at Glacial Movements Records - a label that has rapidly made a name for itself
by specializing in releasing exactly this style of ambient music. Following a
few years of silence, Lull makes a impressive return with the release of Like A
Mick (MJ) Harris, once known for a
seemingly unlikely transmigration of the musical soul from death metal to
isolationist ambient, is back, after a lull, appositely, as Lull. By now Harris
has attained a hallowed place in the canon of Dark Ambient, alongside the likes
of Lustmord and Thomas Köner. In terms of the foundations of a sub-genre, these
last-mentioned were the ones who did the heavy digging work, with Harris
arriving late to benefit from a ferment of industrial-ambient and dark-drone
activity in the early-90s. In fact Harris, for all his accumulated kudos, was no
great pioneer, the true founder of this inverted church being Brian "Lustmord"
Williams, the true High Priest of Isolationist Rituals, who was fully forged in
the UK industrial flame of the early 80s. In terms of input, being brutal, a
tendency he would be familiar with as ex-Napalm Death merchant, Harris brought
little to the sounding table other than a mimetic ear for the spooked and the
downright desolate, sprung from a harsh audio-sensibility allied to a
soundscaping skill which enabled him to find something aesthetically pleasing in
the deepest and darkest recesses of the Muse's expression, most clearly seen on
1994's isolationist classic, Cold Summer.
Mick Harris of Napalm Death is not a
person many would associate with the unhurried and hushed sound of dark-ambience
where the laws of subtle texturing and atmospheric imaging rule supreme. Since
the early nineties however, Lull has been the side-project created as a vehicle
for Harris' to exercise his more contemplative musings. After a number of high
profile releases on Relapse's experimental sister-label 'Release' and releases
for a range of other specialist labels, his latest project 'Like a Slow River'
comes courtesy of ice-worshippers and purveyors of quality dark ambience- 'Glacial
Thanks to a recognisable concept, tireless
promotional activities, co-operations with some of the major acts of the genre
and a musical language capable of addressing many different scenes, Alessandro
Tedeschi's Glacial Movements imprint has turned into one of the main newcomers
in the Ambient segment over the past year and a half. The label's first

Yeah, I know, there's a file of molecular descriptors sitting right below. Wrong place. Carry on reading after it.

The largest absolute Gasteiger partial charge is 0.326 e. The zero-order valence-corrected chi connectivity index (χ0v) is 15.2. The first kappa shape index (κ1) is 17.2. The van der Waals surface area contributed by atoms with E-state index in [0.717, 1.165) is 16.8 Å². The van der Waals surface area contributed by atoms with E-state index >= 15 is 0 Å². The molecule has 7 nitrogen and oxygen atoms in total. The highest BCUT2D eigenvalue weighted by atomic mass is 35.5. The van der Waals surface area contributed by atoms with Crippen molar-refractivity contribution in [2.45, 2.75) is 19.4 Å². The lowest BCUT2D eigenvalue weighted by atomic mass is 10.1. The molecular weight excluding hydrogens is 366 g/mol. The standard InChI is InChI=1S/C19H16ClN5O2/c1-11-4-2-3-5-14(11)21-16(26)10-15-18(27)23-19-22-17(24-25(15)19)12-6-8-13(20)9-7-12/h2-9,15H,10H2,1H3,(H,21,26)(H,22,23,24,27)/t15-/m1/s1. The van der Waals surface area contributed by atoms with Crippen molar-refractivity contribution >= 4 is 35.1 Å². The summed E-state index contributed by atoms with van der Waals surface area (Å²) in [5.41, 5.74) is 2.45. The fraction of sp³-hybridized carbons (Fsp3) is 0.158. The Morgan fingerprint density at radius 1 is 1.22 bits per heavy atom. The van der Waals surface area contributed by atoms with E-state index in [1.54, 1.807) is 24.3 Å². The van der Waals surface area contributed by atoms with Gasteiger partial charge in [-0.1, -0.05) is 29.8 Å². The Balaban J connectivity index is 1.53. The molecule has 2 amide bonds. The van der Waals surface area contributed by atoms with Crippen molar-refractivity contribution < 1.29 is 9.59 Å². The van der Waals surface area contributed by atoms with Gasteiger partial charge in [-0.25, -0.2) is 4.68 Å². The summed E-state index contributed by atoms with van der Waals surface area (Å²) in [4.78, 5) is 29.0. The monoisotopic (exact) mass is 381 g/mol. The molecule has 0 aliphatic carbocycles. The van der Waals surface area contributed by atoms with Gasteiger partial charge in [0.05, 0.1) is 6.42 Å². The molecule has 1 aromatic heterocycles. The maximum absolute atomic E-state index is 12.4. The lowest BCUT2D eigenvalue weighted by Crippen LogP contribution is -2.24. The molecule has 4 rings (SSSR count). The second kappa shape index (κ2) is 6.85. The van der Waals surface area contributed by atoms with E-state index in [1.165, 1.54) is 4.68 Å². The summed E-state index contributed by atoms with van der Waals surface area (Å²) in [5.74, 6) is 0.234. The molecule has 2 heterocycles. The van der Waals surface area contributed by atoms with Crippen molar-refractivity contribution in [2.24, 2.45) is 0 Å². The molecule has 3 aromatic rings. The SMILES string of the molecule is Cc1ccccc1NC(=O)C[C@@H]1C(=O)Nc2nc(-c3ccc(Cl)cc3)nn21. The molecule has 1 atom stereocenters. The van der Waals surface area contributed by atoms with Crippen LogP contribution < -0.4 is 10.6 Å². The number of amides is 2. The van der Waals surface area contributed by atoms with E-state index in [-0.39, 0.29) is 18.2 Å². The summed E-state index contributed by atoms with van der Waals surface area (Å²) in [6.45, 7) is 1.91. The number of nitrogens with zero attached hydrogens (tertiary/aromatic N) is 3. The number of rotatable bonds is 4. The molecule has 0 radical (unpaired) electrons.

compilation, "Cryosphere", was one of the talked-about items in insider circles
at the time, quickly selling out its limited print run and full-length
follow-ups have received more than just an appreciative high-five in various
Print- and WebZines. Interestingly enough, "Cryosphere", with its reverbed
spaces and cool-burning bell sounds, proved to be the outfit's most untypical
release to date.
Avec son goût avéré pour les ambiances
cryogénisées, les progressions dark-ambient lentes et un certain situationnisme
isolationniste, nul doute que Mick Harris était, sous son étiquette Lull, une
recrue de choix pour le très recommandable label italien Glacial Movements.
Emmené par Alessandro Tedeschi (de Neverthland), Glacial Movements s'est fait le
porte-voix abstract/ambient d'un monde polaire en voie de désagrégation,
évoquant à travers la beauté cristalline et morphologique de ces productions la
force et la fragilité d'un écosystème menacé. Like a Slow River rend
particulièrement hommage à cette dernière image paradoxale. Comme un fleuve
coulant au milieu de la glace, la musique de Lull s'y révèle avec une présence
magnétique et obsédante qui semble inaltérable. Tel un flux antédiluvien, les
coulées sonores liquides et prégnantes concoctées par Mick Harris conduisent nos
sens à travers des filtres glaciaires, des pics de glace s'étoilant au contact,
minéralisant notre écoute dans un sentiment de veille frissonnant. Mais, au cour
de la musique, en y prêtant l'oreille, on capte de temps en temps l'ombre sourde
de bruits enfouis plus inquiétants, de matières organiques qui fondent,
craquellent et se meuvent presque sans qu'on s'en aperçoive. "Illusion of
unbroken surface" titre le dernier morceau, le plus court, comme pour précipiter
au beau milieu de notre écoute se sentiment de menace diffus, imperceptible
presque mais déjà existant.
Twenty-one ReviewGlacial Movements' latest release comes from no less a figure than English artist Mick J. Harris (Scorn, Painkiller, Napalm Death) here operating under his "ambient isolationist" moniker LULL. The hour-long Like a Slow River which pairs four long settings (twelve to fourteen minutes each) with a shorter closer, is an immersive, slow-motion plunge into the coldest of waters. In "Whiteout," freezing winds slowly sweep across icy and uninhabitable tundra while the rumble of immense gusts and the glacial shift of glassy slabs dominate "The Sheet." The terrain Harris evokes is so eerily vast and barren it seems ghostly, but it's not always threatening: "Treeless Grounds" suggests that it's peaceful too in a setting that recalls Eno's long-form ambient pieces. There's no question Harris's material convincingly conjures the image of massive ice floes drifting imperceptibly across the Arctic sea's surface.